Hundreds of female Fife Council employees will share in a multi-million-pound windfall after unions revealed they had reached an equal pay settlement with the local authority.
Unison confirmed more than 1,400 women will now be properly recompensed for “historic discriminatory pay practices” within Fife Council, with compensation for Unison members’ dating back in some cases to 2006.
The deal is understood to be worth many millions of pounds and the prospect of a sizeable black hole in the council’s finances will give the local authority a major headache as it draws up its spending plans for the coming years.
Fife’s Labour administration is already facing a financial shortfall of around £21 million next year, rising to £77m by 2018-19, and has delayed publication of its draft budget until January.
Council leader David Ross welcomed the news the settlement was reached without the need for court action, saying the agreement is in the best interest of the council and its employees.
He added: “These claims have been ongoing for some considerable time and the legal processes involved have been complex. The fact that we have reached agreement without the need for legal proceedings has to be welcomed.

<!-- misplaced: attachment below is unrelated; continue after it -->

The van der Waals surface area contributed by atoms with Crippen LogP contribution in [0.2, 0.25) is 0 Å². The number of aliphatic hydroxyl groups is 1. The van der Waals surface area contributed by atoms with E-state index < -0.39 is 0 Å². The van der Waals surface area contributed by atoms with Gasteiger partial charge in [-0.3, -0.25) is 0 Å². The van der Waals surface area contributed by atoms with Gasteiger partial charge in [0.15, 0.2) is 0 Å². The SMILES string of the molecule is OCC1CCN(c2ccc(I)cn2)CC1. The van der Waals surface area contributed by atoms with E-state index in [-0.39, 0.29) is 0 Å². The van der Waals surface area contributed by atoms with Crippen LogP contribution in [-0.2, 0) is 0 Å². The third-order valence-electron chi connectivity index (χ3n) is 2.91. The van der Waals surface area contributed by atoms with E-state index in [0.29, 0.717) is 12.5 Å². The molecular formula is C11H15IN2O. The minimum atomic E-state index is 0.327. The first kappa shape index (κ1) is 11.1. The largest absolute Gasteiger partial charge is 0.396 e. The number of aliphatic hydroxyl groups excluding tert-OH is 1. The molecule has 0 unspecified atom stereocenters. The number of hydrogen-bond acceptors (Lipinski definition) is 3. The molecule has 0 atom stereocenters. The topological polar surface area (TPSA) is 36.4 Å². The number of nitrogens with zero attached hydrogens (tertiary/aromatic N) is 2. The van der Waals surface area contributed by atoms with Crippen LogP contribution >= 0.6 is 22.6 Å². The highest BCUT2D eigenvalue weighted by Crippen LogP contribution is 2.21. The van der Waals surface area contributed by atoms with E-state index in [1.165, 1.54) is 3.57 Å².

“There will no doubt be comparisons between Fife and other local authorities who are also dealing with equal pay claims.
“However, it’s important to note that no two cases are the same and the fact that we haven’t had to go through a court process means Fife’s outcome cannot be compared to others.”
But he conceded: “There will be significant cost to the council and we’re in the process of working through the fine detail which will lead to the final figures.
“Set against the existing budget gap of £77m over three years, this will make the development of our future budgets even more challenging.”
Dougie Black, Unison regional organiser, said the settlement had been a “long time coming”.
He added: “We will now discuss individual claims with the employer to ensure each claim is calculated properly.
“This a good day for low-paid women workers and Unison is proud to have been a part of it.”
Suzanne Craig, Unison’s legal officer, said the union will be seeking early payment from employers.
“Regrettably, it took the threat of proceeding to an employment tribunal to focus the employer’s minds to settle, but it is great news for everyone that we have agreed,” she said.
Unison members will receive individual letters outlining their settlement figures in due course.